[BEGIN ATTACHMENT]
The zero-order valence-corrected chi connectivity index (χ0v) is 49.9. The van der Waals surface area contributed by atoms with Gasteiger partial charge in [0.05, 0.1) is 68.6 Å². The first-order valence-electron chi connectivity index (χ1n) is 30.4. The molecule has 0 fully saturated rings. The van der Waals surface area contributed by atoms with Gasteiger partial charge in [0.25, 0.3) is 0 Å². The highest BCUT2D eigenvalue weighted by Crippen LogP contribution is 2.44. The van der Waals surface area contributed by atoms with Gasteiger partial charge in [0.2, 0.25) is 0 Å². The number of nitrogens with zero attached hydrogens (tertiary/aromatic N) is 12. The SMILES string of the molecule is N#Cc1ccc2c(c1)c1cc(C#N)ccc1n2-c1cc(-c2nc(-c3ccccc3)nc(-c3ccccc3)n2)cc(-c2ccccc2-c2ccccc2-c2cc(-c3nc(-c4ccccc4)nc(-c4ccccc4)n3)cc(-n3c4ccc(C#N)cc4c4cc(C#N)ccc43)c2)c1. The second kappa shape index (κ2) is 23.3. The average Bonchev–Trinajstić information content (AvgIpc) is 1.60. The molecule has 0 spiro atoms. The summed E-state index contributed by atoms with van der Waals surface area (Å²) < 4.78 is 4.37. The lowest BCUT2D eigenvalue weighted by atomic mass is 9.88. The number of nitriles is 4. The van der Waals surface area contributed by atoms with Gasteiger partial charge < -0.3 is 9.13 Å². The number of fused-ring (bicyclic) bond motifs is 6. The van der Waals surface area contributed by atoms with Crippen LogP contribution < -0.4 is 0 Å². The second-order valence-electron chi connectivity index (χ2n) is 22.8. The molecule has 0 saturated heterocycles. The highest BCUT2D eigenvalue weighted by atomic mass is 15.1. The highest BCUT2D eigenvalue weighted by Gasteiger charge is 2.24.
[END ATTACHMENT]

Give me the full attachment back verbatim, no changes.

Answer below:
The zero-order valence-corrected chi connectivity index (χ0v) is 49.9. The van der Waals surface area contributed by atoms with Gasteiger partial charge in [0.05, 0.1) is 68.6 Å². The first-order valence-electron chi connectivity index (χ1n) is 30.4. The molecule has 0 fully saturated rings. The van der Waals surface area contributed by atoms with Gasteiger partial charge in [0.25, 0.3) is 0 Å². The highest BCUT2D eigenvalue weighted by Crippen LogP contribution is 2.44. The van der Waals surface area contributed by atoms with Gasteiger partial charge in [0.2, 0.25) is 0 Å². The number of nitrogens with zero attached hydrogens (tertiary/aromatic N) is 12. The SMILES string of the molecule is N#Cc1ccc2c(c1)c1cc(C#N)ccc1n2-c1cc(-c2nc(-c3ccccc3)nc(-c3ccccc3)n2)cc(-c2ccccc2-c2ccccc2-c2cc(-c3nc(-c4ccccc4)nc(-c4ccccc4)n3)cc(-n3c4ccc(C#N)cc4c4cc(C#N)ccc43)c2)c1. The second kappa shape index (κ2) is 23.3. The average Bonchev–Trinajstić information content (AvgIpc) is 1.60. The molecule has 0 spiro atoms. The summed E-state index contributed by atoms with van der Waals surface area (Å²) < 4.78 is 4.37. The lowest BCUT2D eigenvalue weighted by atomic mass is 9.88. The number of nitriles is 4. The van der Waals surface area contributed by atoms with Gasteiger partial charge < -0.3 is 9.13 Å². The number of fused-ring (bicyclic) bond motifs is 6. The van der Waals surface area contributed by atoms with Crippen LogP contribution < -0.4 is 0 Å². The second-order valence-electron chi connectivity index (χ2n) is 22.8. The molecule has 0 saturated heterocycles. The highest BCUT2D eigenvalue weighted by atomic mass is 15.1. The highest BCUT2D eigenvalue weighted by Gasteiger charge is 2.24.